Introducing Legend When you order a Legend Bicycle by Marco Bertoletti, you can visit Bertoletti’s factory in Lombardia and watch while your new custom bicycle is being made. Access to Legend is controlled by heavily constructed galvanised steel gates, at Viale Maggio in the industrial area of Presezzo west of Bergamo. Next to the street number 13, there’s a sign which reads “Attenti Al Cane”, and just behind this Beware of The Dog sign is a kennel built to accommodate an eager sharp toothed dog. Presented with this picture of Bertoletti’s leg biting canine, heavy metal fortifications and the number 13, you’d be forgiven for thinking that you’d just arrived on the film set of Hogans Heroes at Stalag 13. Beyond the fence though, you’ll see a Legend bicycles delivery van and some visible bicycle paraphernalia, confirming you’ve arrived at the right place.
Once you’ve made it past the security, inside Bertoletti’s tightly run bicycle factory you’ll find four frame building specialists who are tirelessly immersed, building with all modern frame building materials, in a factory decked out with the most technically advanced frame building equipment. The Legend team is headed by Marco Bertoletti creator of the Legend Bicycles brand. Bertoletti has been making custom bicycles for about forty years and reputedly builds custom frames for current pro riders, contracted to race for name brands.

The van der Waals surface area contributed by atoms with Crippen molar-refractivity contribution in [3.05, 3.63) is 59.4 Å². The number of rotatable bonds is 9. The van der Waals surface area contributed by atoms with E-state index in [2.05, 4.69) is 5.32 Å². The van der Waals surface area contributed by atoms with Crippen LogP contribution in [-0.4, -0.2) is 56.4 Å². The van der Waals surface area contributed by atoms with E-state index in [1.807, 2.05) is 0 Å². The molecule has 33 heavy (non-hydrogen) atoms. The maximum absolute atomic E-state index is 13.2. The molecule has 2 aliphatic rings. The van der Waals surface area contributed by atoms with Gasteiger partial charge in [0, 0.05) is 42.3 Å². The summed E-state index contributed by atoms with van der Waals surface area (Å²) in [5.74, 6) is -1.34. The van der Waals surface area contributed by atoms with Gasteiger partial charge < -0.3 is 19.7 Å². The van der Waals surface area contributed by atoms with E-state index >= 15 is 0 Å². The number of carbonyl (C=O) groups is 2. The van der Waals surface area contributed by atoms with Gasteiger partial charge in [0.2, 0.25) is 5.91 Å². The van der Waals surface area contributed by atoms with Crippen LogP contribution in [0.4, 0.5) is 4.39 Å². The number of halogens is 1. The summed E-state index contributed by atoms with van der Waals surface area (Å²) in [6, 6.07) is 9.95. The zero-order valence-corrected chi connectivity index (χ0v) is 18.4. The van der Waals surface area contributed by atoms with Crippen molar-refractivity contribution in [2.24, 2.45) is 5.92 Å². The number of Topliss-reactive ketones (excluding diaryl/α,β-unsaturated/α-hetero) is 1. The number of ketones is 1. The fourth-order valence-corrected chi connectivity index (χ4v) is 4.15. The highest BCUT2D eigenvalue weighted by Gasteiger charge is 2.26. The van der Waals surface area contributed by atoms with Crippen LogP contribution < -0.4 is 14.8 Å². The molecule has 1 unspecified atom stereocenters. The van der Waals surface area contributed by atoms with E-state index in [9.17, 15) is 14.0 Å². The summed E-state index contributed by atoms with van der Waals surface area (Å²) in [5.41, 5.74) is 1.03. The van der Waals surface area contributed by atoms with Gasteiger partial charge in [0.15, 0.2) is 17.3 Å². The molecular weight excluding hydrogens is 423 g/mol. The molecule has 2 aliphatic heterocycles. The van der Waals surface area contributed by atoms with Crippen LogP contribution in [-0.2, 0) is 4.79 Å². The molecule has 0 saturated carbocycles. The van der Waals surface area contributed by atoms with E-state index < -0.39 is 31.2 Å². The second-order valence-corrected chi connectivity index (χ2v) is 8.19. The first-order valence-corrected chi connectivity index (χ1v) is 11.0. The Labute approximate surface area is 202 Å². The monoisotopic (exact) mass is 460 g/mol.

So what’s special about Bertoletti’s bikes? First we need to take a look at how bespoke bicycle builders like Legend arrived on the scene.
Mass Produced Bicycles Since the inception of mass scale bicycle manufacturing in the late 19th century, there’s been a symbiotic relationship between the bicycle buying public and the mega bicycle factories. The only difference in recent years is that production has moved across to Asia and carbon fibre has become a very popular frame building material. For anyone buying one of these bikes, the R&D dollars that go into producing a top end carbon road frame, plus the packaging of group sets and wheels makes them an attractive proposition.
For most bike riders buying a mass produced bike, this purchase is a no brainer. These bikes are built in a small number of sizes, usually small, medium, large and extra large and will fit most riders. Competently trained bike fit experts are at the ready to fit the rider to the bike. Easily interchangeable stems and posts go a long way to make certain these sizes will fit almost everyone. The system works. It’s easy to understand why in 2015, when you roll up at most popular bike rider coffee shops, parked out front will be a wall of off the shelf carbon bicycles.
Adding weight to the argument, these bikes are race proven by pro’s. At your local bike shop you can order a near identical bike to the one ridden by your favourite pro rider, and even ride that bike over a classic course like Paris Roubaix. In this way cycle sport is easily accessible, this ease of access to the champions, the famed road courses and the bikes all fuels the passion for cycle sport. Choose a programme like Trek’s Project One and you can also customise you new machine. The amount of ride tuning options, compliance tuned seat masts and frame types, designed for time trials through to road racing on smooth or rough pavements and touring is so comprehensive, everyone’s spoilt for choice.
For most riders a bicycle is meant for riding, and riding hard and fast means these mass produced bikes fit the bill well. Once you’re done with the frame it’s easy to upgrade or replace when damage occurs.